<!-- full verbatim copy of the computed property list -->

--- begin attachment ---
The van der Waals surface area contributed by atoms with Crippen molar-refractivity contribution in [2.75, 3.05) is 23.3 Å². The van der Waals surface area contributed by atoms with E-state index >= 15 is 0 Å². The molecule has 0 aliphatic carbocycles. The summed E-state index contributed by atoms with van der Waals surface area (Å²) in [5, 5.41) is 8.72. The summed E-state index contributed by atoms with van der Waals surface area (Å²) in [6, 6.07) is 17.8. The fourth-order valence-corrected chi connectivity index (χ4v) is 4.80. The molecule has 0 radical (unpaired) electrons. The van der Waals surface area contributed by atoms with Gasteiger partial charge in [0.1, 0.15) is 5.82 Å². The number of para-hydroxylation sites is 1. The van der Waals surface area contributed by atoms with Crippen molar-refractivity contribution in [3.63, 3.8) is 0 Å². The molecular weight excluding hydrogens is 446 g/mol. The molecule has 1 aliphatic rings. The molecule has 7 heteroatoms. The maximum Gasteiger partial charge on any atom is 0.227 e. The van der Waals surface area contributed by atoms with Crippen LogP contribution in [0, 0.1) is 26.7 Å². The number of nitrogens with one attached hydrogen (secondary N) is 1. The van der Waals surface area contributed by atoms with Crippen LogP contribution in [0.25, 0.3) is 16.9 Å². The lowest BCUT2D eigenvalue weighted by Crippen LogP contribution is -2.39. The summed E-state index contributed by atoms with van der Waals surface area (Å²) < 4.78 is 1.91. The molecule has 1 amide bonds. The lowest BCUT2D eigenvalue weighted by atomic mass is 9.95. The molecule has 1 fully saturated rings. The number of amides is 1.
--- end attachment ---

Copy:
The van der Waals surface area contributed by atoms with Crippen molar-refractivity contribution in [2.75, 3.05) is 23.3 Å². The van der Waals surface area contributed by atoms with E-state index >= 15 is 0 Å². The molecule has 0 aliphatic carbocycles. The summed E-state index contributed by atoms with van der Waals surface area (Å²) in [5, 5.41) is 8.72. The summed E-state index contributed by atoms with van der Waals surface area (Å²) in [6, 6.07) is 17.8. The fourth-order valence-corrected chi connectivity index (χ4v) is 4.80. The molecule has 0 radical (unpaired) electrons. The van der Waals surface area contributed by atoms with Gasteiger partial charge in [0.1, 0.15) is 5.82 Å². The number of para-hydroxylation sites is 1. The van der Waals surface area contributed by atoms with Crippen molar-refractivity contribution in [3.63, 3.8) is 0 Å². The molecular weight excluding hydrogens is 446 g/mol. The molecule has 1 aliphatic rings. The molecule has 7 heteroatoms. The maximum Gasteiger partial charge on any atom is 0.227 e. The van der Waals surface area contributed by atoms with Crippen LogP contribution in [0, 0.1) is 26.7 Å². The number of nitrogens with one attached hydrogen (secondary N) is 1. The van der Waals surface area contributed by atoms with Crippen LogP contribution in [0.25, 0.3) is 16.9 Å². The lowest BCUT2D eigenvalue weighted by Crippen LogP contribution is -2.39. The summed E-state index contributed by atoms with van der Waals surface area (Å²) < 4.78 is 1.91. The molecule has 1 amide bonds. The lowest BCUT2D eigenvalue weighted by atomic mass is 9.95. The molecule has 1 fully saturated rings. The number of amides is 1.